Formulating water-in-oil emulsions is inherently more difficult than oil-inwater emulsions. While there are several reasons for this, probably the most important one is that these emulsions (usually) do not have a clearly defi ned electrical double layer surrounding the emulsion droplets; thus there is a greater likelihood of coalescence. While water-in-oil emulsions have become more popular in the United States in recent years due to their rising popularity in the sunscreen arena, they have enjoyed widespread use in Europe for many years. I have never heard a good explanation for this geographical discrepancy.
I can’t tell you how many times that chemists have told me that the emulsion they made must be water-in-oil since they’“added the water phase into the oil phase!“ This, of course, is nonsense. Another comment I hear is that I have more oil than water in my emulsion, so oil must be the external/continuous phase. More nonsense.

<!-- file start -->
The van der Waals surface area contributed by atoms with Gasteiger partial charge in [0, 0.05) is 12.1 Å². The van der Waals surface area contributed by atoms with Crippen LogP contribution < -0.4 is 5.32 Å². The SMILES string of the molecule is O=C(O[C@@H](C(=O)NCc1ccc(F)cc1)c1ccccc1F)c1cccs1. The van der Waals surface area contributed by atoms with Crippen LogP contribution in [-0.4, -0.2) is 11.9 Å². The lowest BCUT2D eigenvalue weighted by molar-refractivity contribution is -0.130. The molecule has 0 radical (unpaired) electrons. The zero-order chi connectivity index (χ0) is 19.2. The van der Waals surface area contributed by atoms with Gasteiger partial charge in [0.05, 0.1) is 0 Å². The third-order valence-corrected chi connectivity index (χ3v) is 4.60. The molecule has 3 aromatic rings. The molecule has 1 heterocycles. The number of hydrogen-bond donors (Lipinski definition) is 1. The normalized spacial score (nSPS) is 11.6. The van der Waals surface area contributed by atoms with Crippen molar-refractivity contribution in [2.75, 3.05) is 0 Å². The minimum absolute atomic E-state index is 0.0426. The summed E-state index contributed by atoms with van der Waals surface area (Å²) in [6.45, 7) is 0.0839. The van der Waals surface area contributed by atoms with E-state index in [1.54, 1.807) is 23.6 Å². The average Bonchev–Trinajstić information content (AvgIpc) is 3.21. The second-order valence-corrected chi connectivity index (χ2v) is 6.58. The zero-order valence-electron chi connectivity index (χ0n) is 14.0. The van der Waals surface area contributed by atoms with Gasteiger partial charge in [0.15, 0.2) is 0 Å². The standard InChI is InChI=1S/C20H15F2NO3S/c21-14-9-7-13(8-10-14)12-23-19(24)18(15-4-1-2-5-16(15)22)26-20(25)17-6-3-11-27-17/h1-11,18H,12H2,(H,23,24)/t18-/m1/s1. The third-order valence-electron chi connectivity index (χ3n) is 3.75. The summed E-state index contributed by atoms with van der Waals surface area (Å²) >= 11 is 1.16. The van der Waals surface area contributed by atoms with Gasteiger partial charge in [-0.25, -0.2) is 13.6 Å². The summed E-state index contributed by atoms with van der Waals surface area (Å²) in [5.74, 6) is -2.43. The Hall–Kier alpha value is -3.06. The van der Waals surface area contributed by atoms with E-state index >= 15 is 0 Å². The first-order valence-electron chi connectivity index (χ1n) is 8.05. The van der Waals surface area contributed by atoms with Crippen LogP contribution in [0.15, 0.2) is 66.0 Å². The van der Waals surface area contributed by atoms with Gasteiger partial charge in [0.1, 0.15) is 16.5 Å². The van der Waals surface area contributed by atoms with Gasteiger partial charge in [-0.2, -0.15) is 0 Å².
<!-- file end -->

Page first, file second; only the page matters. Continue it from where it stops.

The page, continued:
One thing that I have noticed in recent years as we have developed more efficient W/O emulsifiers is that the ratio of oil to water is basically the same whether we have a W/O or O/W emulsion. As a general rule, the amount of water is approximately 60-80%. We should remember that if the internal phase ever exceeds 74%, we no longer have only spherical droplets. The type (O/W or W/O) of emulsion you wind up with is almost entirely dependent on the emulsifier.
Bancroft’s Rule tells us that wherever the emulsifier is most soluble will become the external/continuous phase. One tried-and-true way to determine which type of emulsion you have is to add water to it with propeller mixing. If the water is readily incorporated and the viscosity drops, you can be quite certain that the emulsion is O/W. If, on the other hand, it required quite a bit of mixing to incorporate the water and the viscosity actually increases, then the emulsion is W/O. I find this test to be easy and generally reliable.
There are various things to consider when formulating W/O emulsions.